Tuesday, September 27, 2005

Iran's Ahvaz Region Boycotts Regime

The Media Line:
Arab opposition groups in Iran's Ahvaz region began a 'full boycott' on Monday against what they called the "Iranian occupier." Ahwaz is a region located in western Iran on the border with Iraq, populated mainly by the Arab minority. Opposition groups claim the central regime is illegally occupying their lands and inflicting discriminating policies against them.

They called on the Arab citizens of the region to "boycott all political, economic, social, and cultural cooperation with the occupying enemy." The groups listed a variety of Iranian goods they demanded to boycott, and asked the region's merchants to provide the citizens with alternative merchandise.

This move comes one week after clashes erupted in the region between local citizens and agents of the State Security Forces (SSF). As large crowds gathered, agents of the SSF were brought in to prevent an escalation of the protests. The citizens threw stones at government buildings and vehicles belonging to the SSF, and burned tires in the streets, residents reported. READ MORE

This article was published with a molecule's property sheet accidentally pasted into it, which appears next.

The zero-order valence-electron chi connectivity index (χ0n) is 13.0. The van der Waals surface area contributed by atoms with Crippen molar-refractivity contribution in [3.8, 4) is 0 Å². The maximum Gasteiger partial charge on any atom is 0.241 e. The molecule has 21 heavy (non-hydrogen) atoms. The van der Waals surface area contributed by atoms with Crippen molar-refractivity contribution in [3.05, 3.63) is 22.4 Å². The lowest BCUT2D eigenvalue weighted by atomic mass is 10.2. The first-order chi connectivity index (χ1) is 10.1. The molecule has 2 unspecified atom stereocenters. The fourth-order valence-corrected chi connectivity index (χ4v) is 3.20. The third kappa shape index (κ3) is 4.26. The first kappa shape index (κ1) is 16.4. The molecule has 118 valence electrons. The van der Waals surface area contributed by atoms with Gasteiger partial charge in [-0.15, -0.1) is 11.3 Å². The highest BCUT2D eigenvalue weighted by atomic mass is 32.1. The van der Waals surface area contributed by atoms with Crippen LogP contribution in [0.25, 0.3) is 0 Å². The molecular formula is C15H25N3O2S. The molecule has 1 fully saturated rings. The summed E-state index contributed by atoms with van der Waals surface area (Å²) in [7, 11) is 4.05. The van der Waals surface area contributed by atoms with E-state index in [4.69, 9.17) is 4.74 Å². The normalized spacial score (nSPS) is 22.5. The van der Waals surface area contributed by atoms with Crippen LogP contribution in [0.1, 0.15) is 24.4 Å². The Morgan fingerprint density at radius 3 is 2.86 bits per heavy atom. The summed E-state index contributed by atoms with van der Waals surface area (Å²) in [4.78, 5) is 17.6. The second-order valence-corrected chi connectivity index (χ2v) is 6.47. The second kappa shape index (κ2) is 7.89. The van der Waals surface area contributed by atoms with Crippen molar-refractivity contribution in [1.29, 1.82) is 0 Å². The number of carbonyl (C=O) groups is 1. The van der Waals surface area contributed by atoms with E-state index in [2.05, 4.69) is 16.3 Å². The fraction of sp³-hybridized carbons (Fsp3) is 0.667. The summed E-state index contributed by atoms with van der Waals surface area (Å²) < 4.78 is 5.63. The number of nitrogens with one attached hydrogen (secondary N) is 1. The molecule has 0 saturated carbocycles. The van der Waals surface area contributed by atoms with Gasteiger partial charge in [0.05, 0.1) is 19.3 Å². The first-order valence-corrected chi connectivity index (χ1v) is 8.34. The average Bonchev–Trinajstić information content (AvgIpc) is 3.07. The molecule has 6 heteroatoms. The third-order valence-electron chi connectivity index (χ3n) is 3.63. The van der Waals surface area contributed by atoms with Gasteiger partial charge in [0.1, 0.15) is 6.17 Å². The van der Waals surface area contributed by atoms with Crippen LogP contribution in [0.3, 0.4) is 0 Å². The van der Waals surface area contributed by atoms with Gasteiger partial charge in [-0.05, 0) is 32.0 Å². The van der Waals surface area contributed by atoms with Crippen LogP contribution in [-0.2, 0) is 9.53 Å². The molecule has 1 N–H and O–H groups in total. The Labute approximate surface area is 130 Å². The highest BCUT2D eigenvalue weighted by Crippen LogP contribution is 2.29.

Earlier this month, bomb attacks on oil installations caused Iran to lose thousands of barrels of oil output. Five oil wells outside Ahwaz City were closed down due to damage caused by the explosions. Each well produced around 1,000 barrels of oil per day for export. The amount lost represents a fraction of the production in the oil-rich but restive region, which is the homeland of some five million Ahwazi Arabs.

The worst violence in the region occurred in 2002, after the conservative-controlled judiciary in the province ordered the security forces to close down shops distributing video tapes and cassettes, popular dances and music in Arabic. At least 300 people were detained at the time after street fights with the police.